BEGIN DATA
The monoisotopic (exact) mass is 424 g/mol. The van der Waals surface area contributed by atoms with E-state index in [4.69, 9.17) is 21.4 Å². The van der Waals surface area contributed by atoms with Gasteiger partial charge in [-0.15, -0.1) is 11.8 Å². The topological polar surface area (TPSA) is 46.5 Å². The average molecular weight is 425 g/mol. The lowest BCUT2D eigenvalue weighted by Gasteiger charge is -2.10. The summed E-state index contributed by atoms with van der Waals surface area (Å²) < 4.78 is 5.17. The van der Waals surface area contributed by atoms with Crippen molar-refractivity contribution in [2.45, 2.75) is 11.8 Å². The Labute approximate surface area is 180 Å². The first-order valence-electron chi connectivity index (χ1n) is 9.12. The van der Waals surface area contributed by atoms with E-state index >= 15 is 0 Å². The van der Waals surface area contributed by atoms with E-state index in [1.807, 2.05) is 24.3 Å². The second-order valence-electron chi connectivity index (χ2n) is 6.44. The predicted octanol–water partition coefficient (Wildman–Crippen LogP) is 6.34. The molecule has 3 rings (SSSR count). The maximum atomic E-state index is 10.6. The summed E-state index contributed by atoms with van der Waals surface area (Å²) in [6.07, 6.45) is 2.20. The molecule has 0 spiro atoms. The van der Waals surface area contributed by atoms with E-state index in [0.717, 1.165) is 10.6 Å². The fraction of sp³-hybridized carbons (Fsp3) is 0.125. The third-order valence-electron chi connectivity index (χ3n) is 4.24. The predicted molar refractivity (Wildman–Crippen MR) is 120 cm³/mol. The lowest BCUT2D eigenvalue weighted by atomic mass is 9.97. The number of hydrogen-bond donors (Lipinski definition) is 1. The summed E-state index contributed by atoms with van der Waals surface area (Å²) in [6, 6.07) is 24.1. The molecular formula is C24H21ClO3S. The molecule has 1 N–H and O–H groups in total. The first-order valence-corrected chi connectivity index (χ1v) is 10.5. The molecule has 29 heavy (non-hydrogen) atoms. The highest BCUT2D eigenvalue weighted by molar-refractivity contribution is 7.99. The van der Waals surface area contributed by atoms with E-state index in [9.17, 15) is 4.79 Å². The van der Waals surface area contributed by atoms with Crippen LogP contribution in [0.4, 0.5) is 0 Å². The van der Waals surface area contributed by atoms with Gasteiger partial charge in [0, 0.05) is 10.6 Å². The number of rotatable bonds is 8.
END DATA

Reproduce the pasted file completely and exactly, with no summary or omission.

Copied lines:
The monoisotopic (exact) mass is 424 g/mol. The van der Waals surface area contributed by atoms with E-state index in [4.69, 9.17) is 21.4 Å². The van der Waals surface area contributed by atoms with Gasteiger partial charge in [-0.15, -0.1) is 11.8 Å². The topological polar surface area (TPSA) is 46.5 Å². The average molecular weight is 425 g/mol. The lowest BCUT2D eigenvalue weighted by Gasteiger charge is -2.10. The summed E-state index contributed by atoms with van der Waals surface area (Å²) < 4.78 is 5.17. The van der Waals surface area contributed by atoms with Crippen molar-refractivity contribution in [2.45, 2.75) is 11.8 Å². The Labute approximate surface area is 180 Å². The first-order valence-electron chi connectivity index (χ1n) is 9.12. The van der Waals surface area contributed by atoms with E-state index >= 15 is 0 Å². The van der Waals surface area contributed by atoms with E-state index in [1.807, 2.05) is 24.3 Å². The second-order valence-electron chi connectivity index (χ2n) is 6.44. The predicted octanol–water partition coefficient (Wildman–Crippen LogP) is 6.34. The molecule has 3 rings (SSSR count). The maximum atomic E-state index is 10.6. The summed E-state index contributed by atoms with van der Waals surface area (Å²) in [6.07, 6.45) is 2.20. The molecule has 0 spiro atoms. The van der Waals surface area contributed by atoms with E-state index in [0.717, 1.165) is 10.6 Å². The fraction of sp³-hybridized carbons (Fsp3) is 0.125. The third-order valence-electron chi connectivity index (χ3n) is 4.24. The predicted molar refractivity (Wildman–Crippen MR) is 120 cm³/mol. The lowest BCUT2D eigenvalue weighted by atomic mass is 9.97. The number of hydrogen-bond donors (Lipinski definition) is 1. The summed E-state index contributed by atoms with van der Waals surface area (Å²) in [6, 6.07) is 24.1. The molecular formula is C24H21ClO3S. The molecule has 1 N–H and O–H groups in total. The first-order valence-corrected chi connectivity index (χ1v) is 10.5. The molecule has 29 heavy (non-hydrogen) atoms. The highest BCUT2D eigenvalue weighted by molar-refractivity contribution is 7.99. The van der Waals surface area contributed by atoms with E-state index in [9.17, 15) is 4.79 Å². The van der Waals surface area contributed by atoms with Crippen LogP contribution in [0.4, 0.5) is 0 Å². The van der Waals surface area contributed by atoms with Gasteiger partial charge in [0, 0.05) is 10.6 Å². The number of rotatable bonds is 8.